The mini mart clerk has been shot, the murderer is loose in the neighborhood, middle school has just started, the man who lives on the other sides of the fence is about to sell his rabbits to a restaurant, on September 23 the mean neighbor boy with the mean dog is getting a gun for his birthday, and Maggie Alder is sure that it is up to her, and only her, to save everyone. The Best Worst Thing is a story about learning what you can control (almost nothing) and the good (sometimes even best) things that can come of finally letting go. 

An incandescent debut. Long after you’ve finished THE BEST WORST THING, you’ll remember Kathleen Lane’s brave and good-hearted Maggie and how she learns to face her fears. A writer to watch, a voice to savor, a novel to cherish.
An emotionally intense coming-of-age story. Lane crafts a powerful portrait of a girl wrangling with deeply relatable concerns, which will easily resonate with readers confronting a complex and uncertain world.
I felt as if it was written about me even though the actual details were very different from my life. I think a lot of girls starting middle school will be able to relate to this book. This book is really hard to put down because it has a lot of twists and the characters seem very real.
Not only can this book serve as bibliotherapy for those with obsessive-compulsive disorder and high anxiety, but readers of all kinds will also find much here to ponder and discuss.
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I started out with a pretty deep fear of words. I was a slow reader (missed half of first grade due to an accident) and dreaded the moment when a teacher might call on me to read aloud. So, kind of crazy that I would end up working as a writer, and even crazier that I would one day write a book— that terrible thing I wanted nothing to do with in first grade.

Along the way there were many stops, including a long stop in advertising, and another not-long-enough stop in Richmond, Virginia, where I met Marlene Paul and together we started a nonprofit called ART 180. Thanks to Marlene, ART 180 is still burning bright—brighter than ever—bringing art programs to kids living in challenging circumstances, and bringing their voices to the public through exhibits, performances, books and installations.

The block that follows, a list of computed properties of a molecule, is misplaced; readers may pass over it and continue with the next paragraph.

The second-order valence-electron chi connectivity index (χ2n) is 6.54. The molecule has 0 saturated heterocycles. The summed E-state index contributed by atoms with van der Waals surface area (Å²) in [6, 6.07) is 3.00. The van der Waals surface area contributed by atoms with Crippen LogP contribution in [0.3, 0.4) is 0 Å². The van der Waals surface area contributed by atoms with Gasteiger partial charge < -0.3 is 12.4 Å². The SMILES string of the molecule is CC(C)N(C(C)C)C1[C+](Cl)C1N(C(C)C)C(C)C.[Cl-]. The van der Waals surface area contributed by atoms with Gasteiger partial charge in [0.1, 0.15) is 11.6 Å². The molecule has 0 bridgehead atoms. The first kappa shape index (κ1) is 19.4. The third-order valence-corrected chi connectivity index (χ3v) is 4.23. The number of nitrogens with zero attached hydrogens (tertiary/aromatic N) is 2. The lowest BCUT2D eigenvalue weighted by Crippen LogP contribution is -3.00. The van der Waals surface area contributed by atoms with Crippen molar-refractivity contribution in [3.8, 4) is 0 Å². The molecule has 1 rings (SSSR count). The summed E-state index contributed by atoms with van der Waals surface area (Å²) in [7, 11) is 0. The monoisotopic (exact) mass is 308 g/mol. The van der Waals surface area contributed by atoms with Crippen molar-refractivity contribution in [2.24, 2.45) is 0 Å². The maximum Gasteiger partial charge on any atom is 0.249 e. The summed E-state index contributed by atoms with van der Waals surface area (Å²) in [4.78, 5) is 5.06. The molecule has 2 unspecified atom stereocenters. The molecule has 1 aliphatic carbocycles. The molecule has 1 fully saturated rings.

I now live in Portland, Oregon where I teach writing through Oregon Literary Arts’ Writers in the Schools program, co-host an art & literary event series called SHARE, and, thanks to a generous grant from the Regional Arts & Culture Council, will soon be creating writing groups for kids with anxiety—sharing the message that they are not alone in their worries and that their sensitivity to the world is a beautiful and powerful gift.

And that girl who was once afraid of words—she is currently working on a YA novel and collection of short stories, some of which can be found in journals like Berkeley Fiction Review, Swink Magazine, Poor Claudia, Coal City Review, and Forest Avenue Press's anthology The Night, And The Rain, And the River.



Oregon Book Awards ceremony—April 24 at the Arlene Schnitzer Concert Hall. (Thanks to this year's judges for selecting The Best Worst Thing as an OBA finalist)

Fearless Writers Reading & Celebration — 7pm June 5 at Velo Cult, Portland

Wordfest reading—June 13, 6-8pm, Cassava Coffee Shop, Longview, Washington

Burnt Tongue Reading Series — 4pm Saturday, August 19 at Crush Bar, Portland


Oregon Book Award judges for selecting The Best Worst Thing as a finalist, and Oregon Literary Arts for the honor of receiving this year's Edna L. Homes Fellowship

Regional Arts & Culture Council for supporting my Fearless Writers workshops for 6th-graders with anxiety

Powell's Books for including The Best Worst Thing in its Midyear Roundup, Best Books of 2016 So Far and Staff Top Fives Favorite Books of 2016

Waking Brain Cells,  proseandkahn and Children's Book & Media Review for their beautiful reviews, and Junior Library Guild for naming The Best Worst Thing a JLG Selection


I heart Ainsworth school's "super readers book club"!